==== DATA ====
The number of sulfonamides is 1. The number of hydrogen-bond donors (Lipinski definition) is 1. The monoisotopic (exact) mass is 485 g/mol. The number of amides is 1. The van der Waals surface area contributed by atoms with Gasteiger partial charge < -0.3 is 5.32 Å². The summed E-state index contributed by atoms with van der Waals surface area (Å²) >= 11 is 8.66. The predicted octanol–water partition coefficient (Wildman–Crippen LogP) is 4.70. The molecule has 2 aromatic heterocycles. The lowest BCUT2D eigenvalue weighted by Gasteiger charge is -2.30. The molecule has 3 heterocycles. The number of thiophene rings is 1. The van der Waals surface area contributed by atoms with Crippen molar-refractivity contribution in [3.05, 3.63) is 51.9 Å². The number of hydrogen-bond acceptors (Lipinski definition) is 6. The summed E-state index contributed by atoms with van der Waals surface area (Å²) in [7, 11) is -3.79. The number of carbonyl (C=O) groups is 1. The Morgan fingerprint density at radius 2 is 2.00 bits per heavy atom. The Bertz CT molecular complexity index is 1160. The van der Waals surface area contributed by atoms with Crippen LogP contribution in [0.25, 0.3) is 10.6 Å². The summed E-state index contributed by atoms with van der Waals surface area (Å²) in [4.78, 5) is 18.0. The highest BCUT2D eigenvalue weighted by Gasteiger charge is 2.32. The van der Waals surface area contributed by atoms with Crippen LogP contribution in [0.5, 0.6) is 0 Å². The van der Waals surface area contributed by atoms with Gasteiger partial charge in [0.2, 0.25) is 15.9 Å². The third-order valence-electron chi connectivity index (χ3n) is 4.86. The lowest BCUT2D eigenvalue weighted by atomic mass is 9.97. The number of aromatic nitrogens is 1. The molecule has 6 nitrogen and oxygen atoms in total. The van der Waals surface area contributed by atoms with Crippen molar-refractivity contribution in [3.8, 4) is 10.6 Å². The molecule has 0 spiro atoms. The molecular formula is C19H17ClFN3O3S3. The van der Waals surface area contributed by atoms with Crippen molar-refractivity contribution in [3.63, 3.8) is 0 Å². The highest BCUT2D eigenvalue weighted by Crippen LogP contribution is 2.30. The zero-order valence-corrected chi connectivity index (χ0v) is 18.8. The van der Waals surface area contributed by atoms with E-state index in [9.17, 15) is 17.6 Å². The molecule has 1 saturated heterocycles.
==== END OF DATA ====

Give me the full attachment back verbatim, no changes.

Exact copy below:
The number of sulfonamides is 1. The number of hydrogen-bond donors (Lipinski definition) is 1. The monoisotopic (exact) mass is 485 g/mol. The number of amides is 1. The van der Waals surface area contributed by atoms with Gasteiger partial charge < -0.3 is 5.32 Å². The summed E-state index contributed by atoms with van der Waals surface area (Å²) >= 11 is 8.66. The predicted octanol–water partition coefficient (Wildman–Crippen LogP) is 4.70. The molecule has 2 aromatic heterocycles. The lowest BCUT2D eigenvalue weighted by Gasteiger charge is -2.30. The molecule has 3 heterocycles. The number of thiophene rings is 1. The van der Waals surface area contributed by atoms with Crippen molar-refractivity contribution in [3.05, 3.63) is 51.9 Å². The number of hydrogen-bond acceptors (Lipinski definition) is 6. The summed E-state index contributed by atoms with van der Waals surface area (Å²) in [7, 11) is -3.79. The number of carbonyl (C=O) groups is 1. The Morgan fingerprint density at radius 2 is 2.00 bits per heavy atom. The Bertz CT molecular complexity index is 1160. The van der Waals surface area contributed by atoms with Crippen LogP contribution in [0.25, 0.3) is 10.6 Å². The summed E-state index contributed by atoms with van der Waals surface area (Å²) in [4.78, 5) is 18.0. The highest BCUT2D eigenvalue weighted by Gasteiger charge is 2.32. The van der Waals surface area contributed by atoms with Crippen LogP contribution in [0.5, 0.6) is 0 Å². The van der Waals surface area contributed by atoms with Gasteiger partial charge in [0.2, 0.25) is 15.9 Å². The third-order valence-electron chi connectivity index (χ3n) is 4.86. The lowest BCUT2D eigenvalue weighted by atomic mass is 9.97. The number of aromatic nitrogens is 1. The molecule has 6 nitrogen and oxygen atoms in total. The van der Waals surface area contributed by atoms with Crippen molar-refractivity contribution in [3.8, 4) is 10.6 Å². The molecule has 0 spiro atoms. The molecular formula is C19H17ClFN3O3S3. The van der Waals surface area contributed by atoms with Crippen molar-refractivity contribution in [3.63, 3.8) is 0 Å². The highest BCUT2D eigenvalue weighted by Crippen LogP contribution is 2.30. The zero-order valence-corrected chi connectivity index (χ0v) is 18.8. The van der Waals surface area contributed by atoms with E-state index in [9.17, 15) is 17.6 Å². The molecule has 1 saturated heterocycles.